DEEP: Inspection of Medical X-Ray Machines

Inspection of Medical X-Ray Machines

The following information is provided to familiarize the medical x-ray community with Connecticut’s inspection process and help individual facilities comply with state regulations ensuring safe, high quality x-ray examinations with exposures to patients, operators and non-occupationally exposed individuals that are as low as reasonably achievable.

General Information

Inspections of medical x-ray machines in Connecticut are conducted by the Department of Energy and Environmental Protection, Bureau of Air Management, Division of Radiation.

Inspectors typically provide advanced notifications of facility visits. If your facility is to be visited, the state inspector will contact the person who is most accountable for your x-ray program to schedule the inspection. State inspectors make every effort to accommodate a facility's patient schedule. Inspectors are instructed to work with facility staff when on site and to avoid disruption of patient care whenever possible. It should be noted that state statutes require that facilities provide reasonable access to inspectors.

Inspection Duration

The length of an inspection varies and is contingent upon the number of x-ray tubes at your facility, your patient schedule and the number of questions you may have regarding the inspection or other related matters. Generally, administrative record review takes 30 minutes to 1 hour. The average inspection time for a facility with three tubes is approximately 2.5 to 3.5 hours not including the exit interview.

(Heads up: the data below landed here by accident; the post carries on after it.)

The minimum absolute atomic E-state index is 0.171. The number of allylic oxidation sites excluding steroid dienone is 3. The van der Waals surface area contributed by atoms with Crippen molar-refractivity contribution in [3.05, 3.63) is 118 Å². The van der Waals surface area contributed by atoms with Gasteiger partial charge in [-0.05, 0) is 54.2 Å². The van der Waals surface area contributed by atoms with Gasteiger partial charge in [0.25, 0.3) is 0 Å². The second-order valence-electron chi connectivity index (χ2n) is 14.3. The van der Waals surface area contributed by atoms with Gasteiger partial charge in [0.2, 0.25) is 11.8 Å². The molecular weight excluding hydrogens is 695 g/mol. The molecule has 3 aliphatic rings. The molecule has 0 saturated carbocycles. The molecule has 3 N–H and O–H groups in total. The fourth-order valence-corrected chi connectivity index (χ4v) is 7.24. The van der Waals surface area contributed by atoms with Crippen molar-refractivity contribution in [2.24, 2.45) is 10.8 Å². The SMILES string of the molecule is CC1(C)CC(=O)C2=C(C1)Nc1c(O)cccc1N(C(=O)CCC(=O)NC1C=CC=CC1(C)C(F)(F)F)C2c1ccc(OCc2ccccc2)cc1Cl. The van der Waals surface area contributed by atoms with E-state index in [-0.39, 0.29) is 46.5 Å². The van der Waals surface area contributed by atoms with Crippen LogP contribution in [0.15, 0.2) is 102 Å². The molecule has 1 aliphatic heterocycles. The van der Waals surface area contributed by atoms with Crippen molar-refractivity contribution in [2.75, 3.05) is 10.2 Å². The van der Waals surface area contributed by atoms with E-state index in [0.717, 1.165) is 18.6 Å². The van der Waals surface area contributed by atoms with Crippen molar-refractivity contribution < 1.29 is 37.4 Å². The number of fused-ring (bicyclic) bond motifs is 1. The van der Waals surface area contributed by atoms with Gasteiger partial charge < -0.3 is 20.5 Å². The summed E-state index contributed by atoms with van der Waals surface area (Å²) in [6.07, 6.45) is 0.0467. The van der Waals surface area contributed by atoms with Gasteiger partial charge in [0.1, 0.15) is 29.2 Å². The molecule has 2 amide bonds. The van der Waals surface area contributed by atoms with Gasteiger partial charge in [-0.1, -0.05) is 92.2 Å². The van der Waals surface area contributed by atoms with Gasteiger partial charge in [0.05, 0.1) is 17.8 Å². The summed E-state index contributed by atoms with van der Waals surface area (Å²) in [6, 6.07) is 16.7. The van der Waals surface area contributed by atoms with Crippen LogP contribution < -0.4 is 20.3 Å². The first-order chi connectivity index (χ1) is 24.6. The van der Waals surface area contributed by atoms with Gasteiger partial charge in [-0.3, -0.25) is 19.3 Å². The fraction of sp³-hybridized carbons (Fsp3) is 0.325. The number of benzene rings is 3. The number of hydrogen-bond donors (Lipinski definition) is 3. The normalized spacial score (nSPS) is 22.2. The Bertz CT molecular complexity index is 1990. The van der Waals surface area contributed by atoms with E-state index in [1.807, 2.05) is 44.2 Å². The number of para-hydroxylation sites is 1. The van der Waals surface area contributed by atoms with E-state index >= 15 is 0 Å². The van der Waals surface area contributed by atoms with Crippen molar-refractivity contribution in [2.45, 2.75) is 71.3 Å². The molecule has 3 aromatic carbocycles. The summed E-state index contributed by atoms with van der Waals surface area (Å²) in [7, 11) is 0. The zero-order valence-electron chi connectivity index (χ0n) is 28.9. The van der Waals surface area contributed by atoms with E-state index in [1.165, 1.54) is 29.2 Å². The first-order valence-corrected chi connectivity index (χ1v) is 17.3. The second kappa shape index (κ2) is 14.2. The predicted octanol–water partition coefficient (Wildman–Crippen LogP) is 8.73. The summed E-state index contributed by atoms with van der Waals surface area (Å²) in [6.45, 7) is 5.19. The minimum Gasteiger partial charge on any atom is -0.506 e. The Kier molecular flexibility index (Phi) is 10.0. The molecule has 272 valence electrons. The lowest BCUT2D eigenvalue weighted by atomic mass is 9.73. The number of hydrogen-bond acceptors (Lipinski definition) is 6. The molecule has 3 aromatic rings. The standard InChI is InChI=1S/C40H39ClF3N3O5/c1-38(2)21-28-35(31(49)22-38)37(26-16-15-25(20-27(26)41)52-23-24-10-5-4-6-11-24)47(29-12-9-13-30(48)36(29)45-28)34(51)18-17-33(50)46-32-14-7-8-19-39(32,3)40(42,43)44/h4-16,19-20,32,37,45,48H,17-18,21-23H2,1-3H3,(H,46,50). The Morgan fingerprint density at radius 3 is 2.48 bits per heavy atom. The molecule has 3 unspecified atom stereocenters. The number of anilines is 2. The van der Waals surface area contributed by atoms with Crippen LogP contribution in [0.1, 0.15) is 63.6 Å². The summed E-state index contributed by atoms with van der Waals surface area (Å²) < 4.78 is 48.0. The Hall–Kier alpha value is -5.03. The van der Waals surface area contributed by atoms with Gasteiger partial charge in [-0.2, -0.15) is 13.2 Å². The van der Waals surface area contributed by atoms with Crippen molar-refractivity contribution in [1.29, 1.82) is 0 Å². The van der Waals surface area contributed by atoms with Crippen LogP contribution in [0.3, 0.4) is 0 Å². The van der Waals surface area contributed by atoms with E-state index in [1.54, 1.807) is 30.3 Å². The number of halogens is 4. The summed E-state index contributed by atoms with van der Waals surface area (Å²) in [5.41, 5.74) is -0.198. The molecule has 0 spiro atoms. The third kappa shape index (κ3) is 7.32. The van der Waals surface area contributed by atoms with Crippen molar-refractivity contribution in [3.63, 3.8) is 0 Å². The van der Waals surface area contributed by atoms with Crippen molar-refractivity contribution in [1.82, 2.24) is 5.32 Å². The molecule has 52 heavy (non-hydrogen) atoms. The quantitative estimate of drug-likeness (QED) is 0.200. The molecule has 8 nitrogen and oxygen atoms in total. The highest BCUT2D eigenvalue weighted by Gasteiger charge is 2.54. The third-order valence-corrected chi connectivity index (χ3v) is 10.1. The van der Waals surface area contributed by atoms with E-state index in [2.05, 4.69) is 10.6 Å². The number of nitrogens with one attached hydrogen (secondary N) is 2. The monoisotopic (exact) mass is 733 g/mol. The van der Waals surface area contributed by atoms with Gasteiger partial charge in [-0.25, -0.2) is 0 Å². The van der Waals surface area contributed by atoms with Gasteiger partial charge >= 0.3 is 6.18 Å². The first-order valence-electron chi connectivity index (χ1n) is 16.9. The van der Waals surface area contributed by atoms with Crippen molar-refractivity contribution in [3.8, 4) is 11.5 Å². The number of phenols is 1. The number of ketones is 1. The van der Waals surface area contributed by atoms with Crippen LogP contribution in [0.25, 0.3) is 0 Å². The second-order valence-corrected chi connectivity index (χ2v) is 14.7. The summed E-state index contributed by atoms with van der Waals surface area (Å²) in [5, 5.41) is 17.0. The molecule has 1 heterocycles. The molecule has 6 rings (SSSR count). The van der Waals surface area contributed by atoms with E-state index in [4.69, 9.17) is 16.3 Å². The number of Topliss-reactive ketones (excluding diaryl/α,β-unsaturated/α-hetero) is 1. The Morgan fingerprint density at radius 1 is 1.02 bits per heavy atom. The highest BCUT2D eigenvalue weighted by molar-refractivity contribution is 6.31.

It should be noted that inspectors travel to all areas of our state and on occasion weather, traffic and delays at other facility inspections may cause an inspector to deviate from a scheduled inspection time. Inspectors are instructed to inform facilities of significant delays in their arrival.

Records Needed for Inspection

To facilitate the inspection process and avoid confusion and delays, each facility should have the following records available for review at the time of inspection.

  1. Written radiation safety practices.
  2. Current registration form.
  3. Maintenance, preventive maintenance, calibration records and owner operator manuals for all of your x-ray units and film processing systems.
  4. Dosimetry badge reports.
  5. The approximate numbers of exposures made in each operatory per week.
  6. The frequency of your processing system(s) chemical changes.

X-ray units may be inspected for the following:

  1. Radiation safety:
    1. The physical layout that will allow an operator to stand at least six feet from the source of ionizing radiation or behind a protective barrier during x-ray exposures.
    2. Testing to ensure that the exposure control terminates the x-ray exposure when pressure is released from exposure control button.
    3. Availability of technique charts indicating machine settings for various projections and patient sizes.
    4. Availability of patient protective shielding and proper storage of same.
    5. Stability of the tube head: Does the tube remain in position without human assistance?
    6. Visual evaluation of the tube head to ensure that it is not damaged or leaking oil.
    7. Measurement of beam size to ensure that it does not exceed regulatory requirements.